There are a couple of stories behind this tune. On the fiddle it can be played an octave down, hence the name The Reel on the G String (there is another story behind this name but I won’t tell it just in case there are kiddies reading here!)
It was originally written an octave down, when I broke three e strings in 5 minutes, going through all my spares. But, in order for it to be other instrument friendly it got shifted up an octave by a flautist. When he shifted it up the octave he decided to change the name, as some fiddlers he taught it to pointed out that it doesn’t actually use the G string when it’s an octave up. So it’s now being played under two different names in several different places. Anyone who’s learnt it from me knows it as The Reel on the G String, anyone who’s learnt it from my friend or whoever he’s taught knows it as the Broken String. Great *rolls eyes*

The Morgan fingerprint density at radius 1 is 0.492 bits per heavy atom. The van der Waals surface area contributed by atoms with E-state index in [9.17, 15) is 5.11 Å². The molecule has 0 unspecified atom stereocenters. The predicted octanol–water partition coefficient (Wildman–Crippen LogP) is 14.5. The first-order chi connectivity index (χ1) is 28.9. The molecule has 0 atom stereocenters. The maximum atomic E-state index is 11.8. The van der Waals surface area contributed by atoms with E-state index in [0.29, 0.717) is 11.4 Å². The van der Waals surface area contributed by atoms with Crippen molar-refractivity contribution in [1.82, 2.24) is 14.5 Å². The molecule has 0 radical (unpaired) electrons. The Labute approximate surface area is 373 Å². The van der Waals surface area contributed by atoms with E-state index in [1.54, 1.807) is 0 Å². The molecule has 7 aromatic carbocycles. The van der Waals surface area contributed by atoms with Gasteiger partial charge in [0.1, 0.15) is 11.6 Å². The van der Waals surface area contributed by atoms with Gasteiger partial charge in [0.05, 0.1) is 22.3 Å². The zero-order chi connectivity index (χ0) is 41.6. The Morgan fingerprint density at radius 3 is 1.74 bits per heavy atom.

Well done Tricia
Great tune; if I heard it in a session I would never have guessed it to be of recent parentage. It sits nicely onthe mandolin so I presume that means it’s good to play on the fiddle.
Thanks Donough :) this is one of my favourite of my tunes, maybe because yeah, it is fairly trad sounding, certainly not as ‘quirky’ as a lot of mine!
Did you intend this to be a bagpipe tune because it’s written in the right scale for the pipes. Whether that was intentional or not it sounds wicked! *starts learning*